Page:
Monday, March 14, 2016

Race Report and Lessons Learned

This past weekend I raced in the End of the Trail half marathon.  This race is in my backyard; literally started 3 miles from my house.  I enjoy coming out to this race because of the positive locals all pushing themselves and spreading the “I CAN” mindset.   This was an exciting year though, as they changed the course to a more scenic and runner friendly route.  Also, they placed the start and finish line right in the heart of historic downtown Visalia.  Kudos to The Visalia Runners Club who puts on this race to raise money for local high school cross-country teams.  Thank you to all of the supporters and volunteers who donate their time and help out this great race.  And a big congrats to my good friend and training partner, Joshua Hickey, who was the official race director of this event.  He truly put on a terrific and organized event. 

Going into this race, my training has been consistent.  Consistency is one of my strongest traits; I clock in and do the work.  I do not look for day-to-day gains per se; I understand that this is a process and each training block helps build the fitness I need to achieve my goals. 

There have been slight modifications to my training plan thus far in 2016. 

1.     Mindfulness practice.  I would say this has been the most vital to my performance gains over the past 12 weeks.  Notice I said the word “practice” because that is what this is.  I’m not sure one can master mindfulness.  Because once you “master” mindfulness, you start over.  (Think about that one for a second)  Daily practice is needed to truly maximize this super power.  Here are a few strategies:
a.     breathing practice: take 3-5 minutes to take some deep abdominal belly breaths. Do this before work or before you walk into the house.
b.     quiet/meditation time: you can do this after your breathing practice or by itself but this is you gently silencing your thoughts and calming your mind; start with 2-4 minutes and build to 8-10.  Try your best to be still.  Yoga can be a great practice for both breathing and meditation.  (Make sure to go at your own individual level)
c.      laser focus on specific tasks: this can be done anytime, anywhere.  Plain and simple, be in the present moment.  When you are with someone, focus on them and their words.  When you are doing dishes, focus on that moment without anxiety.  When you are exercising, focus on your movements and breathing.  When you are driving, focus on driving.  Slow down a bit and be mindful about your day and watch the positive results that follow.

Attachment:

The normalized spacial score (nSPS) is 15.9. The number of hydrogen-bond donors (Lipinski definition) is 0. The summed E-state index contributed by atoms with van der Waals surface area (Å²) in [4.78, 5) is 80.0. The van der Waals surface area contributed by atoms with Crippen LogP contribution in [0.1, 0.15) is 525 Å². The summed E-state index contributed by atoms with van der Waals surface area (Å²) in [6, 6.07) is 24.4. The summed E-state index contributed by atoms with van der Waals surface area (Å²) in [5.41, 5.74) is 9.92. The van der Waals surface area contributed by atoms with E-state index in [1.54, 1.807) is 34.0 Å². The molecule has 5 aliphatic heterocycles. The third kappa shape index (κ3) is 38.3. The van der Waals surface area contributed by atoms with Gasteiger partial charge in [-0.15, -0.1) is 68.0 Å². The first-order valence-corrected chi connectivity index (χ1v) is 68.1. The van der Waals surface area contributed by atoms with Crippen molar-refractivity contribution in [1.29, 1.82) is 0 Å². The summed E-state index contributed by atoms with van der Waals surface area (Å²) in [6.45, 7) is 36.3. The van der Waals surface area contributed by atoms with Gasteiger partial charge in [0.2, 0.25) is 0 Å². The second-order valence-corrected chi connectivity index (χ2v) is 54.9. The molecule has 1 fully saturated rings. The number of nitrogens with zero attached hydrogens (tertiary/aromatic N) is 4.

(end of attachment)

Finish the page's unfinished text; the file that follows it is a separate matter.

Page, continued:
d.     focused exercise: “focused” is the key word here.  When you exercise, listen to your body.  Control your breathing, even when your heart rate is rising.  Move well and controlled.  This mindfulness strategy has major physiological benefits as well.
2.     Higher quality nutrition.  My nutrition is usually pretty healthy and supportive to my goals.  But I wanted to rearrange a bit.  Starting in late January, I began the revamp by decreasing my carbohydrate intake and increasing my healthy fat intake.  My goals were to improve upon my overall nutrition, fill my body with more nutrient dense foods and become more efficient at burning fat during training.  I think I was getting very dependant on carbohydrates.  Last year, I had some days where I was eating over 600 grams of carbohydrates.  As the majority of these carbohydrates are needed due to 1-4 hours per day of training, I had to reevaluate my overall state of nutrition and the impact this high consumption of carbs would have later in my life.  So what I did was flip my carb intake to approximately 20-25% of my daily calorie needs and fat intake to 40-55%.  Protein would be at about 20-25%.   I followed this protocol for 5 solid weeks.  One day per week during this 5-week period, I would splurge and eat heavier carbohydrates to “refill” my tank after a strenuous week of working and training.  My main carbohydrates are vegetables, fruits, beans and grains like pasta, oatmeal, brown rice, whole grain breads and can’t forget the tortilla chips!  See below for a couple of my macronutrient breakdowns of various days in February.   I was pretty aggressive with lowering my carbohydrate intake to see how my body would respond.  If I had higher intensity training planned, I would increase my intake leading up to the workout and post-workout. 

This is a low carb/high fat day.  If training was moderate, this worked out well.

This is a higher intensity training day, so I added carbohydrates to prepare for the workout and replenish post-workout.